Tuesday, August 7

Luftwaffe Im Focus Edition No. 20 Review

Luftwaffe im Focus time again! - And as we have read it cover to cover we thought we would show you one of the best quarterly pictorial periodicals on the market today. This – the 20th-anniversary edition promises more colour pictures and more pages for the same price – so let’s have a look at what is in this special issue…

Luftwaffe Im Focus Edition No. 20
Written & Compiled by Axel Urbanke
Languages: dual German / English text on each page
Pages: 57
Format: Softcover A4 (210x297 mm)
ISBN: 978-3-941437-13-5
RRP: from the Luftfahrtverlag-Start web page
In this issue:
57 pages, 65 photos - 10 in colour
Three colour profiles - one 60 cm wide (Fold-out), 3 coloured maps, 3 coloured emblems, + readers Forum

This Edition is a special “Jubiläumsedition” with extra colour pictures and special additions for the same price.

The 20th Edition of the "Luftwaffe im Focus" series has just landed a few weeks ago -and we have the good fortune to be able to hopefully better show you what is inside. Often with a book like this that relies so much on pictures and the stories of what the pictures reveal means that we cannot show you the whole entirety of the pictures in all their glory – so please do accept our apologies in only showing you part of the images.
For those of you who are not familiar with the series, Luftwaffe Im Focus has been published now for ten years (Happy Birthday!) The books are put together by writer and researcher Axel Urbanke who has collected and speaks to many collectors and families of the soldiers and airmen who come forward to provide the pictures – Urbanke then collates the information and weaves an interesting explanation behind the stories, the situation, aircraft and most importantly the people involved in the situations. In this edition, Urbanke is giving the people what they want - more pictures of obscure and aircraft that have the light taken from them by the fighters. In this edition, you will find transports, trainers, Stukas, seaplanes, night-fighters, day fighters, interesting weapons and the occasional bomb used as a shelter (I kid you not)
The books are broken into several sections of a few pages and pictures each – usually with either the man or the machine being the focus – sometimes the emblem of the machine or a unit. There are always new things to be discovered. As the author finds out – and to his credit – there is a small section in the book for readers to either question with evidence or correct the earlier stories in his publications. I think it is of great credit to the author to include these interesting and sometimes amusing additions. This part of the book fosters community interest which is imperative to running a great series of publications people can feel involved in.

The people in the books – the flyers of the aircraft - are what make these books/magazines so good to read - in this edition, for instance, Urbanke relates in his story “Aircraft in Focus: Lt. Hans Hahn's Ju 88 C-4 Night Fighter” the story of a young airman who sets off on a great carrier in the Luftwaffe and becomes a successful night fighter pilot. Along the way, he picks up many memories (and a barrage balloon on his aircraft) before his later demise. The machine of the pilot is not forsaken here – many close up pictures and references are included – as well as in this case a lovely large three-page fold out of Hahn's Ju 88 C-4 Night Fighter.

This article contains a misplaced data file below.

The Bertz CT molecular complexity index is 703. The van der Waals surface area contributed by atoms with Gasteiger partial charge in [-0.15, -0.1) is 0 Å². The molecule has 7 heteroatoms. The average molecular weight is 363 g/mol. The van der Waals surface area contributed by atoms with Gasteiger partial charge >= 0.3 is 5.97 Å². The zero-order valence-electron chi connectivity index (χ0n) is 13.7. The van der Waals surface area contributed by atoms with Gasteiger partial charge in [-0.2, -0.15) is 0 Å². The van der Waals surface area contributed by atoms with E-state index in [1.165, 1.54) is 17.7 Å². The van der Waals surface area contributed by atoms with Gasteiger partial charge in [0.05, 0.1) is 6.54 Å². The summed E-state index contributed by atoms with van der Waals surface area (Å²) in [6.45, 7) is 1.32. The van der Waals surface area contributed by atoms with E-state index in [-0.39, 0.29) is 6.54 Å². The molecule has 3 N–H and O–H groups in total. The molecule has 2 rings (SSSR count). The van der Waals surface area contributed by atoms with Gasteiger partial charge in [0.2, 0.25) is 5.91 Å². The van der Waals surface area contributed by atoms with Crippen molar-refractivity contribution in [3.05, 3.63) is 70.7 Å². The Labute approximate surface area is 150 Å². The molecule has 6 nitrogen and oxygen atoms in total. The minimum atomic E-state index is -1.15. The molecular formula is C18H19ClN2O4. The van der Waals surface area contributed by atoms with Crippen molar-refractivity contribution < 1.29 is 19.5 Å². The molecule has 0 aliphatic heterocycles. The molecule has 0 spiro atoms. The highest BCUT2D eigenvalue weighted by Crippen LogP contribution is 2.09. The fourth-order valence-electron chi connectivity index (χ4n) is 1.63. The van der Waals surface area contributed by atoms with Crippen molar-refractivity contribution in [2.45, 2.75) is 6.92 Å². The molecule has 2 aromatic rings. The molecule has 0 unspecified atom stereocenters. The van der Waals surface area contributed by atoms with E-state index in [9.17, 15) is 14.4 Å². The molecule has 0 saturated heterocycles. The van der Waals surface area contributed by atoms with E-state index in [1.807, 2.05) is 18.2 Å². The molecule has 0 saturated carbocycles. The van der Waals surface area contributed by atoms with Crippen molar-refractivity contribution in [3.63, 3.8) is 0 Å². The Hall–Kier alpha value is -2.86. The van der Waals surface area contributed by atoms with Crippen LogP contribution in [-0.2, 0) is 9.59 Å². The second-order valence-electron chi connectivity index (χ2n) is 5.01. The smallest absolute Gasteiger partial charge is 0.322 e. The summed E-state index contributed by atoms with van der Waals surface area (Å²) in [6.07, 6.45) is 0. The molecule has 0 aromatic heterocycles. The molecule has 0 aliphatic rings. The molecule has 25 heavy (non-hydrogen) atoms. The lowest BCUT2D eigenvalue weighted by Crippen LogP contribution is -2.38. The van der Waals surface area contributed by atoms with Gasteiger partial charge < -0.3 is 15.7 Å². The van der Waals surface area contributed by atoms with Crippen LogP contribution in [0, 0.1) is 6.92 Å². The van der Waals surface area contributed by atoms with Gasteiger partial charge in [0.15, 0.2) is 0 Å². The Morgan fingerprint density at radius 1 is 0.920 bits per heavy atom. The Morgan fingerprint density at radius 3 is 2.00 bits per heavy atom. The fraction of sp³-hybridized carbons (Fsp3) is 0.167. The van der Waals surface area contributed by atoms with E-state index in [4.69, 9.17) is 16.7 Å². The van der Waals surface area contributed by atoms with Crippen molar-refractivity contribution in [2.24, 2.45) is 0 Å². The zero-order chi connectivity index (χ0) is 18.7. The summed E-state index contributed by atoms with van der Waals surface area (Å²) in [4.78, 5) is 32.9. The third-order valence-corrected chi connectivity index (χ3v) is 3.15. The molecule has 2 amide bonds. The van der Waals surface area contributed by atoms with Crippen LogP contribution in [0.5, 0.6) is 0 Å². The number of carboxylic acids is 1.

Urbanke talks in this issue in his story “Portrait: Lt.dR Anton Korol, 3./St.G. 2 and 10 (Pz) / SG 2” of the pilot Anton Korol. Korol was the Stuka pilot who survived the war amazingly with 99 tanks killed and 300 disabled and 703 missions on his score ( along with a knight’s cross) There are many pictures of the man and his 37mm equipped “Cannon bird” Stukas.
Indeed there is a large section on the aircraft markings themselves – the Wolf’s head markings are investigated in the short photo essay called “Unknown Emblem: The "Wolf's Head" Emblem of 10th (Pz) / SG 3” in which the wolf in question is seen cracking open a T-34 tank in this squadron emblem. There are even pictures of the unit’s trucks wearing the badge!

Weapons get a good showing here in this issue – with the interesting concept - the “Waffenbehälter WB 81” or “watering can” pod in the “Armament: 81 A tank weapons in use on The Ju 88” section this truly lethal cannon pod weapon system is investigated. I had not seen this many pictures of the weapon system before – a devilish device that could be mounted backwards or forward for firing at an angle at the target in front of and behind a target – truly smart people working out how to kill in a devastating salvo from a Ju-88.
Also in this book are stories of a speckled Bf 109 who everyone thought was a T model but was, in fact, an earlier E, an improvised “Bomb position" made from inert ordinance, a story of a horrible ground collision of three JU 88s, as well as seaplanes in the Bay of Biscay on a fateful mission - and don't forget a ground collision with a Ju52, a Mercedes and a truck!
Basically, I do not want to go through all of these as I would like to leave something to you to discover when you read the book – just know that this special edition is a great read and even nicer in quality of pictures than normal.

I recommend it to any modeller, armchair historian or anyone interested in the human side of the conflict.

Adam Norenberg
Thanks to the people at Luftfahrtverlag-Start for this excellent book